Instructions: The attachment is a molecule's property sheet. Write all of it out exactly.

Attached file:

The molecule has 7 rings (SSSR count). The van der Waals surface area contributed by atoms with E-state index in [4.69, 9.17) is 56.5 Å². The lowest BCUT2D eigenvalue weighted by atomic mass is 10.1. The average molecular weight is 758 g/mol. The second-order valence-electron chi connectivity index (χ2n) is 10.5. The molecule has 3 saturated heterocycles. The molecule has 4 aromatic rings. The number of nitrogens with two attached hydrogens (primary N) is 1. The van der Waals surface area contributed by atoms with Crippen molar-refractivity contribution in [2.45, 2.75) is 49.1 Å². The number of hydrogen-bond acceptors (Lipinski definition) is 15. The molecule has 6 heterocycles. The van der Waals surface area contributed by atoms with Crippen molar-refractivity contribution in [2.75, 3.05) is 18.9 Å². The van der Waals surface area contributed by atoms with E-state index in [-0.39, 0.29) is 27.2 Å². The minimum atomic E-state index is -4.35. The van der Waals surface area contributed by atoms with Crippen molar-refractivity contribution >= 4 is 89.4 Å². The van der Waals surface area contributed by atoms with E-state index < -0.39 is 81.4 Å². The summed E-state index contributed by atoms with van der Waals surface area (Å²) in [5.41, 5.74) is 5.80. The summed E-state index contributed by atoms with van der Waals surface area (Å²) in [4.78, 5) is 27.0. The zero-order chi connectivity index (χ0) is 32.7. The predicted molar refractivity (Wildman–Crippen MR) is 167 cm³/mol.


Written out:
The molecule has 7 rings (SSSR count). The van der Waals surface area contributed by atoms with E-state index in [4.69, 9.17) is 56.5 Å². The lowest BCUT2D eigenvalue weighted by atomic mass is 10.1. The average molecular weight is 758 g/mol. The second-order valence-electron chi connectivity index (χ2n) is 10.5. The molecule has 3 saturated heterocycles. The molecule has 4 aromatic rings. The number of nitrogens with two attached hydrogens (primary N) is 1. The van der Waals surface area contributed by atoms with Crippen molar-refractivity contribution in [2.45, 2.75) is 49.1 Å². The number of hydrogen-bond acceptors (Lipinski definition) is 15. The molecule has 6 heterocycles. The van der Waals surface area contributed by atoms with Crippen molar-refractivity contribution in [2.75, 3.05) is 18.9 Å². The van der Waals surface area contributed by atoms with E-state index in [-0.39, 0.29) is 27.2 Å². The minimum atomic E-state index is -4.35. The van der Waals surface area contributed by atoms with Crippen molar-refractivity contribution >= 4 is 89.4 Å². The van der Waals surface area contributed by atoms with E-state index < -0.39 is 81.4 Å². The summed E-state index contributed by atoms with van der Waals surface area (Å²) in [5.41, 5.74) is 5.80. The summed E-state index contributed by atoms with van der Waals surface area (Å²) in [4.78, 5) is 27.0. The zero-order chi connectivity index (χ0) is 32.7. The predicted molar refractivity (Wildman–Crippen MR) is 167 cm³/mol.